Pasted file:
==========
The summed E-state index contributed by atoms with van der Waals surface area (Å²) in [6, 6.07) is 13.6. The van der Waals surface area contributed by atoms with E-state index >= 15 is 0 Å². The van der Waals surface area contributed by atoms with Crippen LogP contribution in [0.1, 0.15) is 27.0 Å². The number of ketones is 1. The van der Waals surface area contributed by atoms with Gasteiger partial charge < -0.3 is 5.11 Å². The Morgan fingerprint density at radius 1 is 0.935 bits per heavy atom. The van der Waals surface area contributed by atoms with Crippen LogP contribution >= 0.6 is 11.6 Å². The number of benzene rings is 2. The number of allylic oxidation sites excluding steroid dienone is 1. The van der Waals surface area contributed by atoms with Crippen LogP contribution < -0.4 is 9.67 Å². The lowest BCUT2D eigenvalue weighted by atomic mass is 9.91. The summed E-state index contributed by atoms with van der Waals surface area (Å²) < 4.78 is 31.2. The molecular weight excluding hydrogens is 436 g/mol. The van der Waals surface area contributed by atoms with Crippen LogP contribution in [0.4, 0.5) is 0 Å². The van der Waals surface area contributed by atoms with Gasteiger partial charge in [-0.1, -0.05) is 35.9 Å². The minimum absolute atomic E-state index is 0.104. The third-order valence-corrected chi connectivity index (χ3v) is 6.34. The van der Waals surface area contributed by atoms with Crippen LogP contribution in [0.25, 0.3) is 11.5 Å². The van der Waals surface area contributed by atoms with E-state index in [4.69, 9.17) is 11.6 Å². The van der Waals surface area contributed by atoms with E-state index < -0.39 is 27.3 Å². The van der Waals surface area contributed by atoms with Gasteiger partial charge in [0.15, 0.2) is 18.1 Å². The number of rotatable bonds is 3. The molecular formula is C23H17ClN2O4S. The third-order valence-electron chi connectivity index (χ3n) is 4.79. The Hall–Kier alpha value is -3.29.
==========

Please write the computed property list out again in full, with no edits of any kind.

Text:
The summed E-state index contributed by atoms with van der Waals surface area (Å²) in [6, 6.07) is 13.6. The van der Waals surface area contributed by atoms with E-state index >= 15 is 0 Å². The van der Waals surface area contributed by atoms with Crippen LogP contribution in [0.1, 0.15) is 27.0 Å². The number of ketones is 1. The van der Waals surface area contributed by atoms with Gasteiger partial charge < -0.3 is 5.11 Å². The Morgan fingerprint density at radius 1 is 0.935 bits per heavy atom. The van der Waals surface area contributed by atoms with Crippen LogP contribution >= 0.6 is 11.6 Å². The number of benzene rings is 2. The number of allylic oxidation sites excluding steroid dienone is 1. The van der Waals surface area contributed by atoms with Crippen LogP contribution < -0.4 is 9.67 Å². The lowest BCUT2D eigenvalue weighted by atomic mass is 9.91. The summed E-state index contributed by atoms with van der Waals surface area (Å²) < 4.78 is 31.2. The molecular weight excluding hydrogens is 436 g/mol. The van der Waals surface area contributed by atoms with Crippen LogP contribution in [0.4, 0.5) is 0 Å². The van der Waals surface area contributed by atoms with Gasteiger partial charge in [-0.1, -0.05) is 35.9 Å². The minimum absolute atomic E-state index is 0.104. The third-order valence-corrected chi connectivity index (χ3v) is 6.34. The van der Waals surface area contributed by atoms with Crippen LogP contribution in [0.25, 0.3) is 11.5 Å². The van der Waals surface area contributed by atoms with E-state index in [4.69, 9.17) is 11.6 Å². The van der Waals surface area contributed by atoms with E-state index < -0.39 is 27.3 Å². The van der Waals surface area contributed by atoms with Gasteiger partial charge in [0.15, 0.2) is 18.1 Å². The number of rotatable bonds is 3. The molecular formula is C23H17ClN2O4S. The third-order valence-electron chi connectivity index (χ3n) is 4.79. The Hall–Kier alpha value is -3.29.